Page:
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Perl Sort

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Grep and map tr split substr sprintf  History Humor Etc

[From Perl Cookbook] Perl sort function takes an optional code block, which lets you replace the default alphabetic comparison subroutine with your own.

The comparison function should return a negative number if $a ought to appear before $b in the output list, 0 if they're the same and their order doesn't matter, or a positive number if $a ought to appear after $b.

Perl has two operators that behave this way: <=> for sorting numbers in ascending numeric order, and cmp for sorting strings in ascending alphabetic order. By default, sort uses cmp-style comparisons.

Here's code that sorts the list of PIDs in @pids, lets the user select one, then sends it a TERM signal followed by a KILL signal. We use a code block that compares $a to $b with <=> to sort numerically:

# @pids is an unsorted array of process IDs
foreach my $pid (sort { $a <=> $b } @pids) {
    print "$pid\n";
}
print "Select a process ID to kill:\n";
chomp ($pid = <>);
die "Exiting ... \n" unless $pid && $pid =~ /^\d+$/;
kill('TERM',$pid);
sleep 2;
kill('KILL',$pid);

If you use $a <=> $b or $a cmp $b, the list will be sorted in ascending order. For a descending sort, all we have to do is swap $a and $b in the sort subroutine:

@descending = sort { $b <=> $a } @unsorted;

Comparison routines must be consistent; that is, they should always return the same answer when called with the same values.

You can also say sort SUBNAME LIST where SUBNAME is the name of a comparison subroutine returning -1, 0, or +1. In the interests of speed, the normal calling conventions are bypassed, and the values to be compared magically appear for the duration of the subroutine in the global package variables $a and $b. Because of the odd way Perl calls this subroutine, it may not be recursive.

A word of warning: $a and $b are set in the package active in the call to sort, which may not be the same as the one that the SUBNAME function passed to sort was compiled in! For example:

package Sort_Subs;
sub revnum { $b <=> $a }

package Other_Pack;
@all = sort Sort_Subs::revnum 4, 19, 8, 3;

This will silently fail (unless you have -w in effect, in which case it will vocally fail), because the sort call sets the package variables $a and $b in its own package, Other_Pack, but the revnum function uses its own package's versions. This is another reason why in-lining sort functions is easier, as in:

@all = sort { $b <=> $a } 4, 19, 8, 3;

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Old News ;-)

[Mar 24, 2008] Perl Training Australia - Perl's sort function

A common task when working with any type of data is to sort that data into a consistent ordering. A list of people may be sorted by name, a list of files may be sorted by size, and a list of phone calls may be sorted by time or duration.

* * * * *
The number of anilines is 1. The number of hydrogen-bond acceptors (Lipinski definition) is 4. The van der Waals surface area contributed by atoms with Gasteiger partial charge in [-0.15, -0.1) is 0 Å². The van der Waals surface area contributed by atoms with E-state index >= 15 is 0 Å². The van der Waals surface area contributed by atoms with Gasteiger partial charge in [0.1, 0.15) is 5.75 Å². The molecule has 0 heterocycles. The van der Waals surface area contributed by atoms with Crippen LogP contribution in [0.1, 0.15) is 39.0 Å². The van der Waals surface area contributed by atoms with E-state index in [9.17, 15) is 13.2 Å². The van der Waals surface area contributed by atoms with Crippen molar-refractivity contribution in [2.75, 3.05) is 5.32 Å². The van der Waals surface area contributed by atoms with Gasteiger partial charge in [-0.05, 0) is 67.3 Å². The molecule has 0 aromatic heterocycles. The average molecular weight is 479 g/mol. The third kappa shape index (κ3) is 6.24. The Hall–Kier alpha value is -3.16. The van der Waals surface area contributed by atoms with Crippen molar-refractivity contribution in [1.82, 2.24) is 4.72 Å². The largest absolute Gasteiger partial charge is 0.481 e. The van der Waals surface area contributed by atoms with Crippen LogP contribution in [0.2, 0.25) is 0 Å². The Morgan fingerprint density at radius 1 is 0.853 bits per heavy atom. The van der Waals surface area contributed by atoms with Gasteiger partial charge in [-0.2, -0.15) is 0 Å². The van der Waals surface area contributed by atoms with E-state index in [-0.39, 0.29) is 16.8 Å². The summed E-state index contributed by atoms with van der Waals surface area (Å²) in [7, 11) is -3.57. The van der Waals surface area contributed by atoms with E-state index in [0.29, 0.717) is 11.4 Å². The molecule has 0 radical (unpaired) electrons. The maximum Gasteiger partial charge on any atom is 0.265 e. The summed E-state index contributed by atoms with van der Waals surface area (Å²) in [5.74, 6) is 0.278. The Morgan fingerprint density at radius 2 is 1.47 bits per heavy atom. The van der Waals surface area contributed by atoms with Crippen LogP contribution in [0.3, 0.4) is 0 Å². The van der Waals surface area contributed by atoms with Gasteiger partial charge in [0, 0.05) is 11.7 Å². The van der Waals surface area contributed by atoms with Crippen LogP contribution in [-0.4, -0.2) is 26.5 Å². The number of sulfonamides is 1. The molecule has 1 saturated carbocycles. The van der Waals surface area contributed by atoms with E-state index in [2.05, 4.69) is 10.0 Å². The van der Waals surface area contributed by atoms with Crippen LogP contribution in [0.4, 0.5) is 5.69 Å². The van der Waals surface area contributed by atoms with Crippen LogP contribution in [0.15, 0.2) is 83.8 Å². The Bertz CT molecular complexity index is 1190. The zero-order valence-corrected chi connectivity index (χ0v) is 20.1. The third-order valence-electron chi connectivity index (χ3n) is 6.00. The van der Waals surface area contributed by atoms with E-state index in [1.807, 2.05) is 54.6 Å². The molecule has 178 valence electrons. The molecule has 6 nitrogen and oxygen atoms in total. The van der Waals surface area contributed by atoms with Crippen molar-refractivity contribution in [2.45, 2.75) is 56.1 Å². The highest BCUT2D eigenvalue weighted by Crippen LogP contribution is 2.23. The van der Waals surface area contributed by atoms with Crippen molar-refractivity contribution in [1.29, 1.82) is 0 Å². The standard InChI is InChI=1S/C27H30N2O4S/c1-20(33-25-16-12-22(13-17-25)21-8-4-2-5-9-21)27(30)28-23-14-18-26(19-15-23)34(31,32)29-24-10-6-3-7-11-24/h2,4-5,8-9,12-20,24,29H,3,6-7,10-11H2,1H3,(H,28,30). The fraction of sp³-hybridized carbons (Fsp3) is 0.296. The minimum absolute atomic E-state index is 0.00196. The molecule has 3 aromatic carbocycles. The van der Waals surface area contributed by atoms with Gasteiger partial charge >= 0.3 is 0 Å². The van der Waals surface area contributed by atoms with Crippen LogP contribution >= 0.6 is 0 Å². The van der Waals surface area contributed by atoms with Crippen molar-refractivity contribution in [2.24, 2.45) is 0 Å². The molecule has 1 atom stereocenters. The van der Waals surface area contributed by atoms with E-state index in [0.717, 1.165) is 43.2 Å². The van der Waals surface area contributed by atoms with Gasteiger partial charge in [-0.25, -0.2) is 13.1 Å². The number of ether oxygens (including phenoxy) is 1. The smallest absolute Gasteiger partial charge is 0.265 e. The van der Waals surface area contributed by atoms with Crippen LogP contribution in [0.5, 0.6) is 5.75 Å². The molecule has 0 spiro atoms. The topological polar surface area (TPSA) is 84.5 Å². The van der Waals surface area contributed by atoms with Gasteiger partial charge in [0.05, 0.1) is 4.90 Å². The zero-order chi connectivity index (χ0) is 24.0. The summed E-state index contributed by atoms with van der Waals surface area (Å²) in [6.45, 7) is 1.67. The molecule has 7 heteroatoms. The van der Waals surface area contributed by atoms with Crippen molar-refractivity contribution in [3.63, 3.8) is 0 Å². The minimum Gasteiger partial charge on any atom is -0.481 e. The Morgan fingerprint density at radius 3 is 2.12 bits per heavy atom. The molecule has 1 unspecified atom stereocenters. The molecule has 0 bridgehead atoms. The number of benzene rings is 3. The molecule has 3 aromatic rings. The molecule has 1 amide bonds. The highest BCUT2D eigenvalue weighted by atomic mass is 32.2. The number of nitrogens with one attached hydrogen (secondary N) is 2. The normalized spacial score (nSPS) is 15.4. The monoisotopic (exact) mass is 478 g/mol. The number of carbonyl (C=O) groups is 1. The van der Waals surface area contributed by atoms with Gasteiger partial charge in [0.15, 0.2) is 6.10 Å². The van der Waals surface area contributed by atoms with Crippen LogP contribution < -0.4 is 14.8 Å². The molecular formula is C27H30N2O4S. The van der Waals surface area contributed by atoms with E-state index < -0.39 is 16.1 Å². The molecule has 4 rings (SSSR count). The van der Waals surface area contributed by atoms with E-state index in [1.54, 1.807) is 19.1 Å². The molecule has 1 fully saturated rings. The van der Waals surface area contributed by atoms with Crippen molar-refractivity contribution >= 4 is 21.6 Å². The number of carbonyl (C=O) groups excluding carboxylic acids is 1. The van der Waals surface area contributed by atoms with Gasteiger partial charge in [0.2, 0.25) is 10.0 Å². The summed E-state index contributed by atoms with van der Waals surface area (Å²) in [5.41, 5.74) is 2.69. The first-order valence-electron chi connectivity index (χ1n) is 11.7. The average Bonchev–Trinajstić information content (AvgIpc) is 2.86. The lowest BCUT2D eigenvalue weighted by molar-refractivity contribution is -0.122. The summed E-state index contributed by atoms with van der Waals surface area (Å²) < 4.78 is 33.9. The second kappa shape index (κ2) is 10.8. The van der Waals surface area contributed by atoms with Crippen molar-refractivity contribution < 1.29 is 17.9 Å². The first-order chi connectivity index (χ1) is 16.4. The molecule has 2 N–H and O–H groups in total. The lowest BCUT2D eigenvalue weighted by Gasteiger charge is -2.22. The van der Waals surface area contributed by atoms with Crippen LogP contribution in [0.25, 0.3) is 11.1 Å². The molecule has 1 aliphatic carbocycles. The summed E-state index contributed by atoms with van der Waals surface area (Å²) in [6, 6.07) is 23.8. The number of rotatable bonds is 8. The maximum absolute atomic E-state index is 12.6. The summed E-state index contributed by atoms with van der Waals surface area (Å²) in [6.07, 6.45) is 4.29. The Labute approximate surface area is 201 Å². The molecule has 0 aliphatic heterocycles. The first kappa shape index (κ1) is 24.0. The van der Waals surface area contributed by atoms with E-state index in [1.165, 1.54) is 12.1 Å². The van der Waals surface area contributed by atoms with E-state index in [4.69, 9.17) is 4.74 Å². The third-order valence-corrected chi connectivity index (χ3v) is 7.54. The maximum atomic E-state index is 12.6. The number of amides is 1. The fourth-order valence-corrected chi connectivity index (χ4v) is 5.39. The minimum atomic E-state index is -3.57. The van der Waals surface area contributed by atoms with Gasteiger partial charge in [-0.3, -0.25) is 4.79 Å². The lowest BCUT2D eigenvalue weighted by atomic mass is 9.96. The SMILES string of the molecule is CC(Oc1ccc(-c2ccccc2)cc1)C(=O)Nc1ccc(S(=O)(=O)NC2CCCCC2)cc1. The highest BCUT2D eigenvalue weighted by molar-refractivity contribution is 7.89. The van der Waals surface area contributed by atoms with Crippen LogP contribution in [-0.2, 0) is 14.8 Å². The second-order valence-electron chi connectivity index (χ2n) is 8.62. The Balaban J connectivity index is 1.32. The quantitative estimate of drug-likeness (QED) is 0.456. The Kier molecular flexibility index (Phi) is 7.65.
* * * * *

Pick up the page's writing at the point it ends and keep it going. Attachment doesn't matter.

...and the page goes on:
Perl makes it easy to sort lists of values. If I have a list of names, I can produce a sorted list of names with one simple line:

    @sorted_names = sort @names;

By itself, Perl's sort functions will place elements into "asciibetical" order. That is, according to the ordering of the ASCII table. For the most part this is the same as alphabetical, except that case does matter -- all strings starting in upper case will always be listed before those starting in lower case. That's very fast, but it's not always what we want.

What if we wanted to sort our list in true alphabetical order, or by numerical order instead? To do that, we need to pass an argument to Perl's sort function.

    @sorted_names = sort {lc $a cmp lc $b} @names;

The argument to sort is a block that Perl will call to determine how to order two elements. The rules here are simple. Two special variables, $a and $b, are bound by Perl to the values being compared. Perl then invokes our code and expects to see a value of -1, 0, or +1, depending on whether $a is less than, equal to, or greater than $b.

In our example, the 'cmp' operator returns -1, 0, or +1 for these three conditions, and compares both of its arguments as strings. Since we wanted to sort our values alphabetically, regardless of case, we also call 'lc' on each of the values, to provide us with a lower-cased version of each string.

If we want to perform a numerical sort, we simply need to pass in a different comparison block:

    @sorted_numbers = sort {$a <=> $b} @numbers;

Here we're using the '<=>' operator, popularly known as the 'starship operator'. It also returns values of -1, 0, or +1 as appropriate, but compares its arguments as numbers, not strings.